Primary Avalanche Problem

Wind Slabs   

Aspect/Elevation   

Certain
Unlikely

Chance of Avalanches   

Historic
Small

Size of Avalanches   

Light snow will continue this morning and 24-hr totals are forecast to tally 3-6” by noon. A cold front will sweep through the advisory area around midday to provide a little extra lift, additional snow and an increase in wind speed as wind direction shifts to the northwest. By mid afternoon, I’d expect fresh, sensitive wind slabs in the alpine and exposed middle elevations. Slabs may be up to a foot thick - plenty large enough to take you for a ride or bury you in a terrain trap. Use small, safe slopes and rolls to check in on how the storm snow is bonding. A mix of old snow surfaces include wind-hammered snow, various crusts and weak sugary snow (facets and surface hoar). Dry, loose snow avalanches have been reported in the last two days. With a poor bond to the old snow surface and more snow last night/this morning, expect this problem to continue on very steep slopes with dry unconsolidated snow. Don’t assume the results you find on one aspect or elevation apply across the board. If you observe shooting cracks or recent natural avalanches, keep the slope angles low and seek out softer snow to ride.

Additional Discussion: Some weather models point to clearing fairly early in the day. If the sun comes out for any prolonged period of time, loose wet avalanches are possible. Wind and cool temperatures may keep upper elevations dry, but the few inches of fresh snow that fell at middle and low elevations may quickly turn wet and release naturally on very steep, sunny slopes. Cornices have grown impressively large this year. Many are dozens of feet tall and protrude far out from ridgelines. It’s nearly impossible to predict how far back onto ridges cornices can break - walking on rocks when traveling along ridgelines is really your only safe bet to eliminate this hazard from the equation.

Weather Forecast

Last Night
5PM - 5AM

Today
5AM - 5PM

Tonight
5PM - 5AM

Temperature

22 F 26 F 15 F

Cloud Cover

Mostly Cloudy Decreasing Partly Cloudy

Ridgetop Wind Speed

Light Light Moderate

Wind Direction

S SW NW

Snowfall

24hr: 1-3" 12hr: 1-3"
1-4" 0"

Avalanche Notes

Enter text...

Mountain Weather Summary

Yesterday began clear and sunny before clouds rolled in around noon. Daytime high temperatures reached into the low 30s F and wind blew light to moderate from the west and south. Overnight, temperatures dipped to near 20 F and wind blew light to moderate from the southwest. A few bouts of valley rain and mountain snow passed through late last night before a broad band of precipitation arrived early this morning blanketing the advisory area with 1-3” by 5 a.m. this morning.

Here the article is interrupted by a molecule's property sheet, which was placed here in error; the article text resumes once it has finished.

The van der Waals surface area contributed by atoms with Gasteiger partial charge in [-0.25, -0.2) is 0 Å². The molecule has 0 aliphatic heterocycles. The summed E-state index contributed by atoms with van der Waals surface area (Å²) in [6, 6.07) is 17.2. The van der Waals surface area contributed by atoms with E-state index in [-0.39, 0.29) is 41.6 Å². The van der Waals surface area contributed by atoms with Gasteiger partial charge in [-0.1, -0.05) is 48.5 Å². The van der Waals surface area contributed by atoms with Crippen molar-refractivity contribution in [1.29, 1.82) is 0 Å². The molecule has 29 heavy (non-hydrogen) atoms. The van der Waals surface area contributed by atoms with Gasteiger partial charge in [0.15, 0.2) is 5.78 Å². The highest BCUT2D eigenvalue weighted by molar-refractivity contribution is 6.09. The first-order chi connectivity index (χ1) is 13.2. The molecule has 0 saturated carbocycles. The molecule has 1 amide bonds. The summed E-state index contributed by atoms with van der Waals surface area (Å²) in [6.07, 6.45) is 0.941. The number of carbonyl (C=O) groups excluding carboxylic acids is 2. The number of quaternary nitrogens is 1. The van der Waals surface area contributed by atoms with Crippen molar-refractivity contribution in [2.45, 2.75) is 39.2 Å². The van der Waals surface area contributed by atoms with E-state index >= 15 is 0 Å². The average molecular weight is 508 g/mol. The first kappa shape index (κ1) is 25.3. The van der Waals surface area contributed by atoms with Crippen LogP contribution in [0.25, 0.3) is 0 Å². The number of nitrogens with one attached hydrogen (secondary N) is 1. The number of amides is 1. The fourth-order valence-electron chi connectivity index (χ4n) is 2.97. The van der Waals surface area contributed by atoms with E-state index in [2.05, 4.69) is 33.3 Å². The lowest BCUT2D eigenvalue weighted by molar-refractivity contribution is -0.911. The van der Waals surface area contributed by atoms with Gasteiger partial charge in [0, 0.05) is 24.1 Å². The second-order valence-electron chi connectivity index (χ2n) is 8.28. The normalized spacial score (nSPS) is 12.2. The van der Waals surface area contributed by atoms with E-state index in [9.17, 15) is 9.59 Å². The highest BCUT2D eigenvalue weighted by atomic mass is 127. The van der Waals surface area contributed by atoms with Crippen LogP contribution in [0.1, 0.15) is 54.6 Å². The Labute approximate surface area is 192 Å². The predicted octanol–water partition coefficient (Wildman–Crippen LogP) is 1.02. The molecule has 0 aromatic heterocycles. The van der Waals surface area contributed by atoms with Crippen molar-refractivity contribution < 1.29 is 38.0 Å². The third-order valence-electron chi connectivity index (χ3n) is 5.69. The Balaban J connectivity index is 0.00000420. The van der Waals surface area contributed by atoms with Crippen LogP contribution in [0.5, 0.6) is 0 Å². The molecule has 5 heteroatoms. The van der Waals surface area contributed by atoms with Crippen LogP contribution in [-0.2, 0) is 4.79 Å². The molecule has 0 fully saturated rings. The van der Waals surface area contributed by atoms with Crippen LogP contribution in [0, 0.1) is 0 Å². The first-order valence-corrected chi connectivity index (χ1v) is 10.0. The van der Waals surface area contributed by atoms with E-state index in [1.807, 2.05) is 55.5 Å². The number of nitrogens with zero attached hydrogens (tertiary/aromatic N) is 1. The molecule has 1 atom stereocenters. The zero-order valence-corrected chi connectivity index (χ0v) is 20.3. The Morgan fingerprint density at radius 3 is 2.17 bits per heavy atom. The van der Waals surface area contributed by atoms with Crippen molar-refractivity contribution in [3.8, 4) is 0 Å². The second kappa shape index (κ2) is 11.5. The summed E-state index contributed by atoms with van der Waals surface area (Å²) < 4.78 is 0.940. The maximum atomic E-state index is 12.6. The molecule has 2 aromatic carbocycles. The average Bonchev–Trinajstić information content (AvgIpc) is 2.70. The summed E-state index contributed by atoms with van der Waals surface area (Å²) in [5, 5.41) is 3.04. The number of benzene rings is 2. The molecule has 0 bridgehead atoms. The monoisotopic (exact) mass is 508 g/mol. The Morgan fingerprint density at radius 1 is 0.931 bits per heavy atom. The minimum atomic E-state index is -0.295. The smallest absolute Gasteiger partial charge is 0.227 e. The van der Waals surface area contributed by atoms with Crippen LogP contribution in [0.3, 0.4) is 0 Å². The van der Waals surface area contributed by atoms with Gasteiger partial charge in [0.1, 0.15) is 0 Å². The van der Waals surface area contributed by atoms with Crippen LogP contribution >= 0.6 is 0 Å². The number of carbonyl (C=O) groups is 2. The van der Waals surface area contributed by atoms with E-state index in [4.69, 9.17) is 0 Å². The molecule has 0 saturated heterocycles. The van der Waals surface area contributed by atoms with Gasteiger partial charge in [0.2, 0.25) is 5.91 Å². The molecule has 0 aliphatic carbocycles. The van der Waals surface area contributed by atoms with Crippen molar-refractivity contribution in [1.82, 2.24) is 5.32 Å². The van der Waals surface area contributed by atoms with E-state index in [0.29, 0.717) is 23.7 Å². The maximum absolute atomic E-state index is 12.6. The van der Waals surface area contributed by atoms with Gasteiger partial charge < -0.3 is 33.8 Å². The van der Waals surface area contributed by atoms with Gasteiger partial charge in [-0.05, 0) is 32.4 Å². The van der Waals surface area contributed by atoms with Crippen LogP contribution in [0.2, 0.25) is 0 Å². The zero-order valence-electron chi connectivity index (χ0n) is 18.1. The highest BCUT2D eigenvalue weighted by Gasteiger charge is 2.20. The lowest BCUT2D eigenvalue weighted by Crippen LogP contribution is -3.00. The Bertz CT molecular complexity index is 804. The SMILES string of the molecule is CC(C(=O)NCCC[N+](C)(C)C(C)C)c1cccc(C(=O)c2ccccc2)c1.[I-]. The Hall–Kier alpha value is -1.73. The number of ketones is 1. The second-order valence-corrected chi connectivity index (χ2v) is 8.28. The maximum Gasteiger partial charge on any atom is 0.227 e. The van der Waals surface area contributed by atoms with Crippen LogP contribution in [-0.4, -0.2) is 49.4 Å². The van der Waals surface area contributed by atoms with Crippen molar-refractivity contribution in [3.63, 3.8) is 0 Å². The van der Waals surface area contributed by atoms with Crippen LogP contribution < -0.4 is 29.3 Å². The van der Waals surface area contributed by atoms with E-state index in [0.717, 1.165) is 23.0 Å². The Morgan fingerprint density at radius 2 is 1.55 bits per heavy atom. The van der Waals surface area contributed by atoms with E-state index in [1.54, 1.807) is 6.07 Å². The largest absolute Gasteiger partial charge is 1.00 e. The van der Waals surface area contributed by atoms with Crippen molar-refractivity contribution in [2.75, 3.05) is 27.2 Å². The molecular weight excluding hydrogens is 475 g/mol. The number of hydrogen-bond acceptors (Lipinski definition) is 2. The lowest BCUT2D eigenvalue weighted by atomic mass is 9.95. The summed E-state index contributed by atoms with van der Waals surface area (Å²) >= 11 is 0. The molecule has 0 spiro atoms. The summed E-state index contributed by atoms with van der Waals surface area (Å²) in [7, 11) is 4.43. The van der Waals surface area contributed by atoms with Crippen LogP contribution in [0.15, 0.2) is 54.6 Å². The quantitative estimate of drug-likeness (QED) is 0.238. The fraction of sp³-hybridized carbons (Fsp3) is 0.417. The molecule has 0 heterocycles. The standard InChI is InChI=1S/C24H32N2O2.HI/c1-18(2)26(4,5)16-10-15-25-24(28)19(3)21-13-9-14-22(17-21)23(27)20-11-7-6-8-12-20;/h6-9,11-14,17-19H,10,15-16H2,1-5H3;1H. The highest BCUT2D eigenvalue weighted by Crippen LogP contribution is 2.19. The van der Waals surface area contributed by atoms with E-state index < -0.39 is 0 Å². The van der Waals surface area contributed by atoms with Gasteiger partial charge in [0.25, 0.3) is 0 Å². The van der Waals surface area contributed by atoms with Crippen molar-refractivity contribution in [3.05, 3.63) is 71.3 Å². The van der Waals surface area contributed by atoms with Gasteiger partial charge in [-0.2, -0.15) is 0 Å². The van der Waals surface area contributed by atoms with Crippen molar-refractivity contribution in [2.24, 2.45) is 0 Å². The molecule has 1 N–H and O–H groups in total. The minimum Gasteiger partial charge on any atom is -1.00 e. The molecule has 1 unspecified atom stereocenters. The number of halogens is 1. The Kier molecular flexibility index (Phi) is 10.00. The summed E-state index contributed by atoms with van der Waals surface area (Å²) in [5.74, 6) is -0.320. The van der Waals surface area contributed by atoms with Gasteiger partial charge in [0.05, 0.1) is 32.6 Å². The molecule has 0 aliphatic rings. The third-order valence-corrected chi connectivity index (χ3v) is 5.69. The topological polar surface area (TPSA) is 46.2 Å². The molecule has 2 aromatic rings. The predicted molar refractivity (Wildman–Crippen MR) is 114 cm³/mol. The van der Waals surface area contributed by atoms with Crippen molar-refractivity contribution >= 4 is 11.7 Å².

A upper-level low pressure system will deepen as it passes overhead today sending a large batch of moisture to our south and a bit to our north. We are left in the middle, but should pick up a couple more inches this morning ending with a cold front passage midday. This morning, the rain line hangs at about 6,000’ in the Wood River Valley and an estimated 6,500’ in the Stanley Basin. Rain/snow showers will continue in the early morning hours and diminish from west to east. Any additional snow accumulations this morning should fall in the 1-4” range. Following the frontal passage, wind speeds will increase and shift to the northwest. This afternoon, clouds decrease as high-pressure nudges in for Tuesday.

Sawtooth Mountains

Last Night
5PM - 5AM

Today
5AM - 5PM

Tonight
5PM - 5AM

Temperature

20 F 28 F 15 F

Cloud Cover

Mostly Cloudy Decreasing Partly Cloudy

Ridgetop Wind Speed

Light Light Moderate

Wind Direction

S SW NW

Snowfall

24hr: 1-3" 12hr: 1-3"
1-4" 0"

Smoky & Boulder Mountains

Last Night
5PM - 5AM

Today
5AM - 5PM

Tonight
5PM - 5AM

Temperature

22 F 26 F 15 F

Cloud Cover

Mostly Cloudy Decreasing Partly Cloudy

Ridgetop Wind Speed

Light Light Moderate

Wind Direction

S SW NW

Snowfall

24hr: 1-3" 12hr: 1-3"
1-4" 0"
           

Wood River Valley

Last Night
5PM - 5AM

Today
5AM - 5PM

Tonight
5PM - 5AM

Temperature

22 F 30 F 19 F

Cloud Cover

Mostly Cloudy Decreasing Partly Cloudy

Ridgetop Wind Speed

Moderate Light Moderate

Wind Direction

S SW NW

Snowfall

24hr: 1-2" 12hr: 1-2"
1-2" 0"
   

Soldier Mountains

Last Night
5PM - 5AM

Today
5AM - 5PM

Tonight
5PM - 5AM

Temperature

24 F 24 F 18 F

Cloud Cover

Mostly Cloudy Decreasing Partly Cloudy

Ridgetop Wind Speed

Moderate Moderate Strong

Wind Direction

S W NW

Snowfall

24hr: 1-3" 12hr: 1-3"
1-2" 0"
           

General Information